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Training and recovery for 100 mile mountain bike races

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Training and recovery for 100 mile mountain bike races.

Training and recovery for 100 mile mountain bike races

Coach’s Column with Lynda Wallenfels: Tips on Training and Recovery for 100 Milers

Question: I’d like to get into endurance racing this season and ideally would like to do 3-4, 100 miler mountain bike races.  I’ve mostly been a regular xc racer and have done some 50/100k races.  How do I plan my training to be able to do the 100s and how far apart should I plan on racing the 100 milers so I can recover enough between them?”

Answer: Three to four 100 miler mountain bike races are a good number to fit into one race season. Ideally spread them out as far as you can. The more time you have, the better prepared you can be for each race.

Unlike cross country distance races, 100 mile mountain bike races spend fitness, not build it. By the time you have rested and tapered properly into the race and recovered adequately after it, your overall CTL (chronic training load) and fitness will be lower than before.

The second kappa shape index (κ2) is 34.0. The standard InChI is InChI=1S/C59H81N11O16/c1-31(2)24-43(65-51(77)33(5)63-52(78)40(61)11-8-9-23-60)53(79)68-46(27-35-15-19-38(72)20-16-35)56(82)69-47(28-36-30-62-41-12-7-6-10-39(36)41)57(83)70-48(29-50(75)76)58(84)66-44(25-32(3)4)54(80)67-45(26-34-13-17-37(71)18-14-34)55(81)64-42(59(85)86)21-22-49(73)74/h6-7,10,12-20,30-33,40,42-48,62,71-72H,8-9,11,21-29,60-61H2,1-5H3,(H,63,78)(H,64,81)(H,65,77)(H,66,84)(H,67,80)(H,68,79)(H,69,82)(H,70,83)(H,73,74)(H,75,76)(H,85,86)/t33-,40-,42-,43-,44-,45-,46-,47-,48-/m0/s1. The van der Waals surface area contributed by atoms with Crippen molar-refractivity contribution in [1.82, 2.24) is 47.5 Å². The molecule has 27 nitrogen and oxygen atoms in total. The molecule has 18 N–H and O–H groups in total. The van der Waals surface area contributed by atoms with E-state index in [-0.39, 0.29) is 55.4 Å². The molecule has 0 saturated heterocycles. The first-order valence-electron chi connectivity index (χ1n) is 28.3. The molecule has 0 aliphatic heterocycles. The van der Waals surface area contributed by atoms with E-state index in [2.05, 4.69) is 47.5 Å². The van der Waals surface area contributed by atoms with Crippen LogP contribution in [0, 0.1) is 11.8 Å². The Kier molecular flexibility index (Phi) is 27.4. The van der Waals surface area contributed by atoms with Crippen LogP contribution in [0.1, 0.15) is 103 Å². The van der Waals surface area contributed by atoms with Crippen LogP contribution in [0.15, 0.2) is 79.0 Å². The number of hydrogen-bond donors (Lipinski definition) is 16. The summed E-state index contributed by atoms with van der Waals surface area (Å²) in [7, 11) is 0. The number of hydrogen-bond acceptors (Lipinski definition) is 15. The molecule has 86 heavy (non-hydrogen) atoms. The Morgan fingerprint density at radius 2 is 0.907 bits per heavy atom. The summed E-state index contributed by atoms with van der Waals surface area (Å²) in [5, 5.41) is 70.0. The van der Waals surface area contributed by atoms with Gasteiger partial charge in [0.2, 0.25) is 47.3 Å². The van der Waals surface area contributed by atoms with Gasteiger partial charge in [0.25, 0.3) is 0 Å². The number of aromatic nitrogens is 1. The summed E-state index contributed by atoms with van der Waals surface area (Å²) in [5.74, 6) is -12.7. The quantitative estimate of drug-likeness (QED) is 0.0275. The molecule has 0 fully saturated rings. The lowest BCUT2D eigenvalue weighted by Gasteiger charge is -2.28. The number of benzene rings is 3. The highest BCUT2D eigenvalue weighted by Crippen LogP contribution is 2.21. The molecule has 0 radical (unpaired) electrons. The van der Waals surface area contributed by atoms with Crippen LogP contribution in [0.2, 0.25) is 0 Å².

Recovery from a 100 mile race takes 2-3 weeks depending on a number of variables.

  • How deep into your reserves you went during the race: This is a balance between your fitness level,      race effort, how well fueled and hydrated you started and remained during the event.
  • How beaten up you were post-race: Skin abrasions, sunburn, bruises, hypothermia, hyperthermia and injuries sustained during the race add up to more recovery time required.
  • Post-race recovery habits: Excellent nutrition, more sleep, less stress, ice baths and compression therapy can increase recovery rates.
  • Natural recovery speed: Personal ability and age do impact recovery rates.

I do not recommend racing 100 mile mountain bike events on back-to-back weekends with 7 days or less days between races. This guarantees fatigue in the second event. Spacing these races 2-3 weeks apart allows only enough time for race-recover-race. Athletes on race-recover-race schedules find their CTL and fitness will steadily erode over the season.

To continually improve, I recommend scheduling training time between events to rebuild CTL and fitness. Spacing your races 4 or more weeks apart provides you with time in your schedule to increase CTL and rebuild fitness between races.

Lynda Wallenfels is a Category 1 certified USA Cycling coach. She coaches mountain bike, cross country and endurance athletes to personal bests and national championships. Lynda has been coaching off-road athletes and racing for 18 years. Connect with her through her website for information on mountain bike training plans, coaching and consulting at

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